Ed. Note-today we are pleased to have our first international guest post. By Barry Vitou & Richard Kovalevsky Co-authors www.thebriberyact.com
At the invitation of the UK’s Association of the British Pharmaceutical Industry (ABPI) Richard Alderman, Director of the UK’s Serious Fraud Office (SFO) recently addressed ABPI members at their Legal Day conference to speak about the SFO’s work and the new UK Bribery Act which comes into force in April next year. His comments though very important for the pharmaceutical sector went largely unreported.
Significantly, Mr. Alderman singled out the UK pharmaceutical industry noting that on anti-corruption it was on the “high risk register” of the U.S Department of Justice (DoJ) and “will be receiving a considerable amount of attention from the DoJ.”
In a stark warning to the pharmaceutical industry in the UK Mr. Alderman signaled that the SFO is also looking closely at the pharmaceutical industry. Mr. Alderman warned conference attendees not to “underestimate the amount of information sharing that goes on between us and the DOJ and the SEC about all of these issues”.
The warning echoes a similar warning issued a year ago at a US pharmaceutical industry conference where Lanny Breuer warned delegates that the pharmaceutical industry was in the cross hairs of the Department of Justice (DoJ).
The US DoJ and SEC pharmaceutical sector investigation
It has been well known for some time that the US is conducting a sector wide investigation into the US pharmaceutical industry following on from an ongoing and well publicized investigation into the medical device industry.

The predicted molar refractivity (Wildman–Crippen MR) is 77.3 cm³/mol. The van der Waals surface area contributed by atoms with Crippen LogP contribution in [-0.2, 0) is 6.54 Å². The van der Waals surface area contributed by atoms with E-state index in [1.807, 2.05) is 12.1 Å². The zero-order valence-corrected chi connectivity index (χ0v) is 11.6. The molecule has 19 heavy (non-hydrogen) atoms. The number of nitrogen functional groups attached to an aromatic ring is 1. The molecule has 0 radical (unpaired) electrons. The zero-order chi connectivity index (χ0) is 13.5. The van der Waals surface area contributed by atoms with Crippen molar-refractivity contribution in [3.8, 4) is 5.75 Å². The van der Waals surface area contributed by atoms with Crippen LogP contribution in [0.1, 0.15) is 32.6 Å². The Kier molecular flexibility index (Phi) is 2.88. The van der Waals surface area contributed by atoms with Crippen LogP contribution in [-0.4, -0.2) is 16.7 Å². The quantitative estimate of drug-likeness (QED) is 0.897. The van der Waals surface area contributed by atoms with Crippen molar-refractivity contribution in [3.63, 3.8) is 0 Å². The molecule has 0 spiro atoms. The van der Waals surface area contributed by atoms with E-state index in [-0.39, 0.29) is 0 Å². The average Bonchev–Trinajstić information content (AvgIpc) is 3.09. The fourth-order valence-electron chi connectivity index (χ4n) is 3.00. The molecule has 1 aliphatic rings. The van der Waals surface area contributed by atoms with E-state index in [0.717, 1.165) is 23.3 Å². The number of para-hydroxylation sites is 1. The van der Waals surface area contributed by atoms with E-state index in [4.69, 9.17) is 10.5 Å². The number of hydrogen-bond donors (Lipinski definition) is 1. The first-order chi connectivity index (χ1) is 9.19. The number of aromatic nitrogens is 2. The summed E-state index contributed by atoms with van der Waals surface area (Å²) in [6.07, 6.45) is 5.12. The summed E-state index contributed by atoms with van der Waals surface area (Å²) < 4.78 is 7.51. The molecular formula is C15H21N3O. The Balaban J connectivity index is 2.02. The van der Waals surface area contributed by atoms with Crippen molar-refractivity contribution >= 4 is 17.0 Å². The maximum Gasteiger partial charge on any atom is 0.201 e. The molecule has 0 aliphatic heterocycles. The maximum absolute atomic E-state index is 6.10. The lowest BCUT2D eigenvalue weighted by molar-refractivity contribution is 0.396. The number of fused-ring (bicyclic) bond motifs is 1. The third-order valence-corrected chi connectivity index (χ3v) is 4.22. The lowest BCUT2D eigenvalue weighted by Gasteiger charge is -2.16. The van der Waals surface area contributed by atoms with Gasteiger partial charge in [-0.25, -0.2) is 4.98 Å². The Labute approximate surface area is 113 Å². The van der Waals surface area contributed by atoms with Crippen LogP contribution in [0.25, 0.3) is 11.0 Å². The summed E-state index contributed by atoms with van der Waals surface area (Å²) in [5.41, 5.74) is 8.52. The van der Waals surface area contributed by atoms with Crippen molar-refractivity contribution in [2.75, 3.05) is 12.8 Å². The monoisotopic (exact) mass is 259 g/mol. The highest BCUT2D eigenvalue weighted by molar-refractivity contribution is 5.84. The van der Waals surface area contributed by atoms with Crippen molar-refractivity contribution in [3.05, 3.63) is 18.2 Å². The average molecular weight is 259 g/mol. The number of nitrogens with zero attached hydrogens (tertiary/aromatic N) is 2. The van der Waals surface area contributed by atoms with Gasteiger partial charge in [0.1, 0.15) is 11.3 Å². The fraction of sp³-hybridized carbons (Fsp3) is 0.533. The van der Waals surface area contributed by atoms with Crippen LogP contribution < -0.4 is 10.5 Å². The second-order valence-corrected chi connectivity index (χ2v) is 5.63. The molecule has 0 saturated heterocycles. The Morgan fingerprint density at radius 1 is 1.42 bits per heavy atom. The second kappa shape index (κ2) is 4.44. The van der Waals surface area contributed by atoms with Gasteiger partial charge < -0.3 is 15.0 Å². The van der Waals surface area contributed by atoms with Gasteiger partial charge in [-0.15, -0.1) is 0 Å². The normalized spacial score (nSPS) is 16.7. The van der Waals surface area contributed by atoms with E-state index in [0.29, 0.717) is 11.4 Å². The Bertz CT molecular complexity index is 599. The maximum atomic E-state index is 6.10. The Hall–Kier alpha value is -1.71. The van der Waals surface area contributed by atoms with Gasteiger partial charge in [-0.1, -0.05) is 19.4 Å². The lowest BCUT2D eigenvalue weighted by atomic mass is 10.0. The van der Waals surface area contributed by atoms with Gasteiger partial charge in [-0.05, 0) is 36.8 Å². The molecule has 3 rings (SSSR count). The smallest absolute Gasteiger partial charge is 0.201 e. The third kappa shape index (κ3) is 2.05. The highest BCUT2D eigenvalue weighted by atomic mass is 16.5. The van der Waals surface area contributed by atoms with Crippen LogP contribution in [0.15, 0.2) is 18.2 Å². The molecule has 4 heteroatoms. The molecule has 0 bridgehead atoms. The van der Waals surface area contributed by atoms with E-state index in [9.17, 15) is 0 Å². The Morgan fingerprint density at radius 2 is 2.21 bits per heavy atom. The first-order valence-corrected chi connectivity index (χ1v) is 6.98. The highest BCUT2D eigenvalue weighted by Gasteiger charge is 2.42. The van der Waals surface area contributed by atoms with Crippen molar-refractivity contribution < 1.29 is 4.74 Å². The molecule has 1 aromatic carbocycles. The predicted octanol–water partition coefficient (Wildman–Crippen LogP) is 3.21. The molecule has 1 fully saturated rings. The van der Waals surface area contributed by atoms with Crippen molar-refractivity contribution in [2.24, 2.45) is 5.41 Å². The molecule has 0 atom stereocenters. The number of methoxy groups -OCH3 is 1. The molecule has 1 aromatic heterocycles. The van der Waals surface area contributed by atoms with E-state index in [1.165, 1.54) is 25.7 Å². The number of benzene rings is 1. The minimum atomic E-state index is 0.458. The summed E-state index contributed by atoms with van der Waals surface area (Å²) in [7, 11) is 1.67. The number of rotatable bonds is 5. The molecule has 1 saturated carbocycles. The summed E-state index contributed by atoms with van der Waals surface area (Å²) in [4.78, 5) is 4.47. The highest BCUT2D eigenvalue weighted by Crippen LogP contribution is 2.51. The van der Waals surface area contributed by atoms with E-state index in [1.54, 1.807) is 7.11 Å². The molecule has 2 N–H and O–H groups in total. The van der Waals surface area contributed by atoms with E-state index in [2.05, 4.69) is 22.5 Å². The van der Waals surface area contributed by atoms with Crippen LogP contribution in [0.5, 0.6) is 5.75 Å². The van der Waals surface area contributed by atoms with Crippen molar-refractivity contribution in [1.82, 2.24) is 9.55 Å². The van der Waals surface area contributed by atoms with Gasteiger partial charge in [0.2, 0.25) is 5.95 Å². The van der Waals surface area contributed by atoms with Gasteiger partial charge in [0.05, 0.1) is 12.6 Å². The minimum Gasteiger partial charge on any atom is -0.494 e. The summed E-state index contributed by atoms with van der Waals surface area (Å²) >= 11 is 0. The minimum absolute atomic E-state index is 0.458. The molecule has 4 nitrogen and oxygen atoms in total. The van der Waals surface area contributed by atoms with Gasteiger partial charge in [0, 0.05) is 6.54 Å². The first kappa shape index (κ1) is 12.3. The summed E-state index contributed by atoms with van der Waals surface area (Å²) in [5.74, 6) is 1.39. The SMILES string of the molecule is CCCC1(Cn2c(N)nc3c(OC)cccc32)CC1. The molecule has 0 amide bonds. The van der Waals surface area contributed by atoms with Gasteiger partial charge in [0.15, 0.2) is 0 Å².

In November 2009, at the annual Pharmaceutical Regulatory and Compliance Congress’ forum in Washington, Lanny Breuer assistant attorney general for DOJ’s criminal division said a new focus of his department would be rooting out violations of the Foreign Corrupt Practices Act specifically in pharmaceutical companies. In part the US FCPA focus is because of the numerous contact points with government. Breuer said:
“I would like to share with you this morning one area of criminal enforcement that will be a focus for the Criminal Division in the months and years ahead – and that’s the application of the Foreign Corrupt Practices Act (or “FCPA”) to the pharmaceutical industry. According to PhRMA’s 2009 Membership survey, close to $100 billion dollars, or roughly one-third, of total sales for PhRMA members were generated outside of the United States, where health systems are regulated, operated and financed by government entities to a significantly greater degree than in the United States. As a result, a typical U.S. pharmaceutical company that sells its products overseas will likely interact with foreign government officials on a fairly frequent and consistent basis. In the course of those interactions, the industry must resist short-cuts. It must resist the temptation and the invitation to pay off foreign officials for the sake of profit. It must act, in a word, lawfully.”
“Our focus and resolve in the FCPA area will not abate, and we will be intensely focused on rooting out foreign bribery in your industry. That will mean investigation and, if warranted, prosecution of corporations to be sure, but also investigation and prosecution of senior executives. Effective deterrence requires no less. Indeed, we firmly believe that for our enforcement efforts to have real deterrent effect, culpable individuals must be prosecuted and go to jail where the facts and the law warrant.”